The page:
Following opencast lignite mining, which requires removal of large areas of topsoil followed by the coal or lignite, the final landscape can be significantly topographically lower than was originally the case. Opencast sites are therefore prone to flooding. Rather than let this happen, many sites allow controlled flooding to turn flat, mined-land into new water features. Minimum levels of safety and water quality have to be met and the flooding of some areas can take decades. However, these new water features are often regarded as positively beneficial to some communities, for example some previously dry landscapes in Germany are now the sites of new lakes and water parks for the benefit of locals and tourists.
The first issue that must be dealt with following mine closure is to ensure that the land is safe and not likely to sink, subside or collapse. Once the site is structurally sound, the site can be returned to its approximate original contouring. However, this may not be possible at all sites and some may actually benefit for a modification of the landscape to suit a new purpose.
Impact on local animals and local communities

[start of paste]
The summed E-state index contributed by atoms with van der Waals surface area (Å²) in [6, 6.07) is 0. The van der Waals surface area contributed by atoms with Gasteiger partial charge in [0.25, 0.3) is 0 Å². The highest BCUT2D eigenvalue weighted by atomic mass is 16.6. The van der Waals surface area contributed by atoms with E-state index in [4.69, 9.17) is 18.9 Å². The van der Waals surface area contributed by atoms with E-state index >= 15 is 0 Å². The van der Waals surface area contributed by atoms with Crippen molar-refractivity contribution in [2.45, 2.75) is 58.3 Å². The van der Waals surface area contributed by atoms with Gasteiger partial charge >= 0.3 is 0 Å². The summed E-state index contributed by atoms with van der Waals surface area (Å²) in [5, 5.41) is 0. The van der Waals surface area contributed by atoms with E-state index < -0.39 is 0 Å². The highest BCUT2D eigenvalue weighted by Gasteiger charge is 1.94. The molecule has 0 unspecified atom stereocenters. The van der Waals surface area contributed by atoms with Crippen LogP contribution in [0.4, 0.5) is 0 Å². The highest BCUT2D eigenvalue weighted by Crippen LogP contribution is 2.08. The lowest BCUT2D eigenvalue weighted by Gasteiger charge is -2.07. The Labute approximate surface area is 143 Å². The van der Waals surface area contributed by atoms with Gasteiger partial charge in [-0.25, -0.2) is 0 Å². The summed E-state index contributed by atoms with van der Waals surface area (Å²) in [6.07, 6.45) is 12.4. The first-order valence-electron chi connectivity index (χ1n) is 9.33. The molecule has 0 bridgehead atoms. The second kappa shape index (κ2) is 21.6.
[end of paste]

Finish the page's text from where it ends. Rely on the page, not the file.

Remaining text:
In addition to taking into account the potential negative effects on the environment, mine activities must also consider disruption to local animals and local communities. This may involve the temporary removal of endangered species to safe areas before their return when mining is complete. Sites of important cultural heritage should be avoided but, in some cases, buildings have been removed and then either rebuilt or replaced upon closure of the mine. For this approach to be appropriate, community involvement from the very beginning of the mining process is required. Most mining activities cannot commence until local communities and business have been advised of the proposed mine plans and all concerns have been addressed.
A change in ethos
In recent years, in many areas of the world, the whole ethos of mine reclamation has moved from simply cleaning up the land and leaving it safe to moving towards making the site better than before and leaving a useful and valuable legacy for future generations. In most cases, previously mined lands are turned over to agriculture or forestry, depending on the local community requirements and desires. However, successful projects have also created new recreational ground, shopping centres, theatres and even world-class land art.
Dr Lesley Sloss is the principal environmental consultant at at the IEA Clean Coal Centre. Their full report is available from the IEA Clean Coal Centre Bookshop.
Read the article online at: https://www.oilfieldtechnology.com/drilling-and-production/06042013/coal_minesite_reclamation_iea_clean_coal_centre-192/